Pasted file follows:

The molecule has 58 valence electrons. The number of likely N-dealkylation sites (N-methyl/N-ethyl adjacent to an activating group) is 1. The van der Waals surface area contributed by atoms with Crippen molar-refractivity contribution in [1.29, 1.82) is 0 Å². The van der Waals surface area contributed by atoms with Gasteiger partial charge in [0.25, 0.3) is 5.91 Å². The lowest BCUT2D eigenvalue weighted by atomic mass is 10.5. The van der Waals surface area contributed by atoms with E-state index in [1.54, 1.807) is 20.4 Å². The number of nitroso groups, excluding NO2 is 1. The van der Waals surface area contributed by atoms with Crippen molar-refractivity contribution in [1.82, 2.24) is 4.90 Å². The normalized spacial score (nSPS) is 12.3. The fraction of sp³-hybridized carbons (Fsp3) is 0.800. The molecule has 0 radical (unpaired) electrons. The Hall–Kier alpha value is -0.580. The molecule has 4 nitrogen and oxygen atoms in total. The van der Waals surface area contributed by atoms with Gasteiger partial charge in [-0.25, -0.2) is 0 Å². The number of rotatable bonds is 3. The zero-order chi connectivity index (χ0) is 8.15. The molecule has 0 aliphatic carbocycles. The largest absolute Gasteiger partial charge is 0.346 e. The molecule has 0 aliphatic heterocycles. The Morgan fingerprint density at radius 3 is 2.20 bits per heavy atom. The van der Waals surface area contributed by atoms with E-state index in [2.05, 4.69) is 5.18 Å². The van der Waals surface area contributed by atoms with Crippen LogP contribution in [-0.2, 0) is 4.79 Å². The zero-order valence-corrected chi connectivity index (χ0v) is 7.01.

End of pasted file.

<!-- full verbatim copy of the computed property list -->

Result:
The molecule has 58 valence electrons. The number of likely N-dealkylation sites (N-methyl/N-ethyl adjacent to an activating group) is 1. The van der Waals surface area contributed by atoms with Crippen molar-refractivity contribution in [1.29, 1.82) is 0 Å². The van der Waals surface area contributed by atoms with Gasteiger partial charge in [0.25, 0.3) is 5.91 Å². The lowest BCUT2D eigenvalue weighted by atomic mass is 10.5. The van der Waals surface area contributed by atoms with E-state index in [1.54, 1.807) is 20.4 Å². The number of nitroso groups, excluding NO2 is 1. The van der Waals surface area contributed by atoms with Crippen molar-refractivity contribution in [1.82, 2.24) is 4.90 Å². The normalized spacial score (nSPS) is 12.3. The fraction of sp³-hybridized carbons (Fsp3) is 0.800. The molecule has 0 radical (unpaired) electrons. The Hall–Kier alpha value is -0.580. The molecule has 4 nitrogen and oxygen atoms in total. The van der Waals surface area contributed by atoms with Gasteiger partial charge in [-0.25, -0.2) is 0 Å². The number of rotatable bonds is 3. The zero-order chi connectivity index (χ0) is 8.15. The molecule has 0 aliphatic carbocycles. The largest absolute Gasteiger partial charge is 0.346 e. The molecule has 0 aliphatic heterocycles. The Morgan fingerprint density at radius 3 is 2.20 bits per heavy atom. The van der Waals surface area contributed by atoms with E-state index in [2.05, 4.69) is 5.18 Å². The van der Waals surface area contributed by atoms with Crippen LogP contribution in [-0.2, 0) is 4.79 Å². The zero-order valence-corrected chi connectivity index (χ0v) is 7.01.